We're coming in to that time of year when you might be thinking of treating yourself (or someone special) to a new phone. If that's you, well, you're in luck! Apple, Google and Samsung have served up worthy competitors and consumers are spoilt for choice with solid performers.
Smartphone technology has reached maturity. The life-cycle of a phone is now comparable to a computer. Until the last few years, it was generally accepted that a phone upgrade was worthwhile every one-to-two years. Now more people are looking at every three-to-four years. Many are coming to the end of their two year contracts and thinking, "well it has not slowed down and does everything I want, why would I upgrade?".
But that doesn't tell the whole story.
All of the majors players in the phone market have seen their flagship devices receive great reviews this year and for good reason. Each promises a lot and each appears to deliver on those promises. Here is our take and a round-up on the flagship phones available at the end of 2016.
Google is directly challenging Apple, finally. The Google Pixel is their firing shot at capturing the top of the phone market.
Unlike the previous Nexus range, Google is being more hands on with Pixel. Pixel is actually manufactured by HTC but from its outside appearance, you wouldn't know it. The phone instead has its own branding and customisations to the standard Android experience. Plus it has included a powerful AI assistant, Google Assistant.
Reviewers are pointing to the Google Assistant as the key feature of the Pixel. Its ability to understand natural language and provide answers has led some to say "it just works" - a description usually reserved for Apple products.
At the same price of an iPhone, consumers have a right to demand a lot for their money. Going by the reviews, it appears Google is onto a winner with the Pixel.
Once the most innovative model in the market, now arguably the most consistent. The latest iPhone is by no means pushing the envelop but many Apple customers don't mind. Many iPhone users stay iPhone users because of the reliable iOS experience. For them, the iPhone 7 delivers.
The iPhone 7 Plus introduces a Portrait mode with its new dual camera. Outside this feature, the larger screen and longer battery life, there is little that separates the Plus from the regular iPhone 7.
The stand-out feature (or annoyance) is the lack of the standard audio port (3.5mm), with only the Lightning port remaining. Yes an adaptor is included but you won't be able to charge and listen to music without an extra third party adaptor. Of course none of this matters if you don't actually use the port on your current phone.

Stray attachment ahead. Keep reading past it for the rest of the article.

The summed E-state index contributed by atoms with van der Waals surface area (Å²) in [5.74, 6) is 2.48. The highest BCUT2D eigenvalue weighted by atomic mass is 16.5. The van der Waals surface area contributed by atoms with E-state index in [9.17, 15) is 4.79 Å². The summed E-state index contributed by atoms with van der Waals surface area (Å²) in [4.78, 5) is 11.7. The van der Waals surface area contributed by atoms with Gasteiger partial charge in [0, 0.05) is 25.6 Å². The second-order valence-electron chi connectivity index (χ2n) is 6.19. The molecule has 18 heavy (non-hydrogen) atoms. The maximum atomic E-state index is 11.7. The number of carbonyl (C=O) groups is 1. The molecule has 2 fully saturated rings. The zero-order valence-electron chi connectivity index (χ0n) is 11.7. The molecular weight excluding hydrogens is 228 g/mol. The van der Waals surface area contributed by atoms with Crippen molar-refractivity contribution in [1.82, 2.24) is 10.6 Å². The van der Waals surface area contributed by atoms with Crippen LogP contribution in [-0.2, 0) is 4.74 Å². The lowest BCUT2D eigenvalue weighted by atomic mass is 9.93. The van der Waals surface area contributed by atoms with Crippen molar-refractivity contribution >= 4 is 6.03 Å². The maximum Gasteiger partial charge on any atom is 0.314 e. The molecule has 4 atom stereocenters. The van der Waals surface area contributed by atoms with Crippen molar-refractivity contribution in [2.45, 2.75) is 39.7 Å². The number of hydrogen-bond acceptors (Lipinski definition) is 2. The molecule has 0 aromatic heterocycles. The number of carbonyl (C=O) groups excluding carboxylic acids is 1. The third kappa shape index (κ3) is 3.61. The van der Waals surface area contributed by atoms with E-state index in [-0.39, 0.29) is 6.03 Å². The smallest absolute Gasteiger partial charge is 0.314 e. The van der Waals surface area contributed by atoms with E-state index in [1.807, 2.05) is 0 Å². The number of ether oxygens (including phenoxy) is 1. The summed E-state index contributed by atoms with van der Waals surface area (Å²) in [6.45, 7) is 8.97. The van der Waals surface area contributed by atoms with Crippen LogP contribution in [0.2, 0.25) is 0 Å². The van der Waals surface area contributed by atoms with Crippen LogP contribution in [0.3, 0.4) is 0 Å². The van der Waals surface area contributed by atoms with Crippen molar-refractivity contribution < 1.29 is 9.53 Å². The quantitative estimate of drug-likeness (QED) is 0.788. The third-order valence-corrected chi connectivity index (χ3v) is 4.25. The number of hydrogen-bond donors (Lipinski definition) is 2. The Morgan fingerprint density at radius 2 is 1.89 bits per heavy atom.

Water resistance (not proofing!) is also a welcome addition, following in the footsteps of the Samsung Galaxy S7. But the general consensus, is unless your phone is older than an iPhone 6s, maybe give this one a pass.
There is no skirting around it, Samsung is not closing out the year well. The messy recall and ultimate cancellation of their flagship Note7 phone has been devastating and left them at a competitive disadvantage. But don't forget the appealing Samsung Galaxy S7 and S7 edge.
If you're looking to save a few dollars, the Samsung S7 range may be your best best. Launched in March, the Galaxy S7 edge received highly positive reviews - largely reflecting the more evolutionary not revolutionary state of the phone market. The standout criticism was its comparable price to the expensive iPhone. Prices have dropped since Today prices have dropped and significant savings can be had without compromising features.
However its age may come at a cost for some. A new flagship Galaxy phone can be expected around March or April. Something to consider for those who don't like finding their technology superseded within months.
Oh, and if you're a Note7 owner and haven't already, send back your Galaxy Note7.
Unfortunately we can't recommend the LG G5. It was arguably the most innovative feature this year, modular add-ons. However it now appears LG has given up on the feature with reports saying next year's G6 phone will ditch the modules.
If you've had any experiences with the phones above, or held out after this year's announcements, please comment below! If you'd like to see more reviews for phones from less popular manufacturers, see ARN's round-up here.